Energy Acuity Blog

14 Illuminating Solar Industry Facts & Stats

Posted by Jesse Goertel on April 12, 2017 at 8:20 PM

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At a crisp 5,778 degrees Kelvin, the photosphere of the sun wouldn’t be a pleasant place for humans to vacation. But despite its unbelievable heat, the sun—and the solar energy it provides—is really pretty cool. Take a look at this compilation of solar energy facts and information to see just how powerful solar energy is, and how individuals, businesses, and utilities can harness its power to improve quality of life for people across the planet. 

Solar Industry Facts & Figures

1. The amount of solar energy absorbed by the Earth’s atmosphere, land, and oceans is approximately 3,850,000 exajoules each year. This amount of energy is 8,000 times the total energy consumption of the entire world.

Source: Just Energy Solar

2. In 2016, the U.S. solar industry added a record 14.8 GW of capacity. This nearly doubles the capacity installed in 2015. Growth was primarily driven by the utility PV segment, which installed more in 2016 than the entire market in 2015.Current trends show that this number is expected to triple in size by 2022.

Source: Solar Energy Industries Association

3. Solar energy travels for 93 million miles from the sun to the earth in 8 minutes and 19 seconds. The amount of solar energy that hits the earth each hour is enough to provide the energy needs of earth’s entire population for a full year.

Source: Just Energy Solar

4. There are two types of solar energy technologies: photovoltaic (PV) and concentrating solar power (CSP). “PV is utilized in panels, so when the sun shines onto a solar panel, photons from the sunlight are absorbed by the cells in the panel, which creates an electric field across the layers and causes electricity to flow.” CSP is typically used in large power plants—it’s not appropriate for residential use. “This technology uses mirrors to reflect and concentrate sunlight onto receivers that collect solar energy and convert it to heat, which can then be used to produce electricity.”

Source: Energy.gov

5. The largest solar plant in the world is the Longyangxia Dam Solar Park in China. With around four million solar panels, this solar farm has a capacity of 850 MW—and at 10 square miles, it’s large enough to see from space!

Source: Inhabitat

6. China is the world leader in renewable energy. The United States comes in second and India in third.

Source: Just Energy Solar

7. The U.S. has 42.4 gigawatts (GW) of total installed solar capacity, which is enough to power 8.3 million homes.

Source: SEIA

8. Nearly 260,000 Americans work in solar—more than double the number in 2012—at more than 9,000 companies in every U.S. state. By 2021, that number is expected to increase to more than 360,000 workers.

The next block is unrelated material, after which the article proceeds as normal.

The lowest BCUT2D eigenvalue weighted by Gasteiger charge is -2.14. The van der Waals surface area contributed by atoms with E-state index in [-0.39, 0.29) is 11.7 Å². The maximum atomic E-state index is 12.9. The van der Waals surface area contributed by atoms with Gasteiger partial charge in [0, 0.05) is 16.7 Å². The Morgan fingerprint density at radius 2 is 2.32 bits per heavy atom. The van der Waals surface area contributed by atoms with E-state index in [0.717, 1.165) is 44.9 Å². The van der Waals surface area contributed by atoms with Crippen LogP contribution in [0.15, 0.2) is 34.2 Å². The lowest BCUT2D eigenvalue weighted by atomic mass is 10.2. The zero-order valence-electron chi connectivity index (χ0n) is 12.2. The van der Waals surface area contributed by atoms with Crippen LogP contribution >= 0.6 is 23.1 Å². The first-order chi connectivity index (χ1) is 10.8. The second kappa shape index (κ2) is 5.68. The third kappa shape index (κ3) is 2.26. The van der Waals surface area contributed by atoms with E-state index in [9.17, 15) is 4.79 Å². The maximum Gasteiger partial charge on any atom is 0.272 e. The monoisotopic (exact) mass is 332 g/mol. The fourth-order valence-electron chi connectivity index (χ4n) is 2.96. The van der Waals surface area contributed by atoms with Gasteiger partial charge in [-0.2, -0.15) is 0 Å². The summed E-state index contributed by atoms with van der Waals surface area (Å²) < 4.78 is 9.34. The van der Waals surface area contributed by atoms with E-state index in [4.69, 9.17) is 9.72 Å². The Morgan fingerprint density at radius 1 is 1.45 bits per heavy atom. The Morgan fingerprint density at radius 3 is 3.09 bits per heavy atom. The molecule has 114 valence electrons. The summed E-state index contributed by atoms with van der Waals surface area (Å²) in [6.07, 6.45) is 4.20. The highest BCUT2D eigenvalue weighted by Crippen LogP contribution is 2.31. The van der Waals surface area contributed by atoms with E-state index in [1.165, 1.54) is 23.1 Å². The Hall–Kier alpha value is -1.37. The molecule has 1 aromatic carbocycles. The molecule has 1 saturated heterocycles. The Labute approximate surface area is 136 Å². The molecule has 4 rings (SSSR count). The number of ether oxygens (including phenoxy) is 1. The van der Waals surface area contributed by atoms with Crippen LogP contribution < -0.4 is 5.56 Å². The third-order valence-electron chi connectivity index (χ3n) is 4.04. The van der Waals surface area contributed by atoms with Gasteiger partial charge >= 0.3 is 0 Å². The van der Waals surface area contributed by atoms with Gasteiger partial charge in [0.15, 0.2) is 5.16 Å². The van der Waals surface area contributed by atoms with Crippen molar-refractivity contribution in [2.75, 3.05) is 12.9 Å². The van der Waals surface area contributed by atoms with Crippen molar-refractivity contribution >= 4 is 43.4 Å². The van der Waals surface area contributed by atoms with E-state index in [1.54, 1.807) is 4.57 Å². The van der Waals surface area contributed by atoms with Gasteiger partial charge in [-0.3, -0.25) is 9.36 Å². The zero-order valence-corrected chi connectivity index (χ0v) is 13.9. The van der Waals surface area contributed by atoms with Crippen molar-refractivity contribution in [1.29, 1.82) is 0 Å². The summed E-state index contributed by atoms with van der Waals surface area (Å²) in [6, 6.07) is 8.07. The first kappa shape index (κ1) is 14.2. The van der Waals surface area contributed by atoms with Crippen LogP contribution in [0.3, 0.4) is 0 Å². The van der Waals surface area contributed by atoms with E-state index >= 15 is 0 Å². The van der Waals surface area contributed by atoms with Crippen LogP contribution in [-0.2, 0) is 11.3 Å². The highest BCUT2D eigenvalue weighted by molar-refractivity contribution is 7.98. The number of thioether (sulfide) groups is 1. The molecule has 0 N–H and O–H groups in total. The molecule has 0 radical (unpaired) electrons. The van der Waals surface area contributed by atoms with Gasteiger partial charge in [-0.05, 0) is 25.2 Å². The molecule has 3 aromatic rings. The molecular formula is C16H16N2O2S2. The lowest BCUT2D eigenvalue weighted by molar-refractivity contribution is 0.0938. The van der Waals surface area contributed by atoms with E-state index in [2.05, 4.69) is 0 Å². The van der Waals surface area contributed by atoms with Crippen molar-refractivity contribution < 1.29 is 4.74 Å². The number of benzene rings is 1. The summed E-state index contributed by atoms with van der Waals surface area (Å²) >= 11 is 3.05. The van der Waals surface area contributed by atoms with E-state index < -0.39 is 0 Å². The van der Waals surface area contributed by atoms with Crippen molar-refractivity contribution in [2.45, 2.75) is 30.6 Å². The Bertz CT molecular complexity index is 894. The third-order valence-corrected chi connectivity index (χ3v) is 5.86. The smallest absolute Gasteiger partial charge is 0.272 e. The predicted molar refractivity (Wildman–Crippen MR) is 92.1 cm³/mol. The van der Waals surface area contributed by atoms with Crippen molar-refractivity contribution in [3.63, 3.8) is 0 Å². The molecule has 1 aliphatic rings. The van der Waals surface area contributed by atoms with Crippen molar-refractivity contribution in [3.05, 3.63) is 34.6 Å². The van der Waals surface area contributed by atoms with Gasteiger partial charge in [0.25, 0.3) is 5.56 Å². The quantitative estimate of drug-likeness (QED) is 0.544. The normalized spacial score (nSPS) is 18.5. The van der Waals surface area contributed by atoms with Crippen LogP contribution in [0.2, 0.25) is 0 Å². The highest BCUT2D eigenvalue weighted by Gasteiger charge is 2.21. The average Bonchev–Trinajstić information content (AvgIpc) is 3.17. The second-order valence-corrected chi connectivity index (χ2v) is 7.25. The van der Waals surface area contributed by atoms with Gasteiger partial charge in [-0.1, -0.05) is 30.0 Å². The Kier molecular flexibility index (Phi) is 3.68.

Source: SEIA

9.  2016 saw the most new capacity added by the solar industry on record, surpassing 2015; the fourth quarter of 2016 was the busiest quarter on record in terms of added capacity.

Source: SEIA

10. The top five solar states for operating projects in 2016 were 1. California (3,033 MW), Nevada (776 MW), Georgia (740 MW), Utah (701 MW), and North Carolina (545 MW). You can find out more about the solar industry, including the top projects in each state, in our article, Top 5 Solar States For Operating Projects in 2016.

Source: Energy Acuity

11. Jobs in the solar industry have increased about 123% since November 2010, with nearly 209,000 solar workers in the United States.

Source: U.S. Department of Energy

12. The largest photovoltaic solar power plants in the U.S. are located in California. The Solar Star PV power station produces 579 megawatts of electricity, while the Topaz Solar Farm and Desert Sunlight Solar Farm each produce 550 megawatts.

Source: Energy.gov

13. In 2016, the solar industry supported $154 billion in economic output in the U.S. The states with the most solar jobs were California, Massachusetts, Texas, Nevada, and Florida.

Source: The Solar Foundation

14. The amount of solar installed at U.S. corporations and businesses is enough to offset 1.1 million metric tons of carbon dioxide emissions each year.

Source: SEIA

Want to know more solar industry facts?

The Energy Acuity Renewables Database has tons of useful information on solar energy projects that are either currently operating or under construction to help you find projects before your competition. Check it out today!

Solar-Energy-Report

Topics: solar energy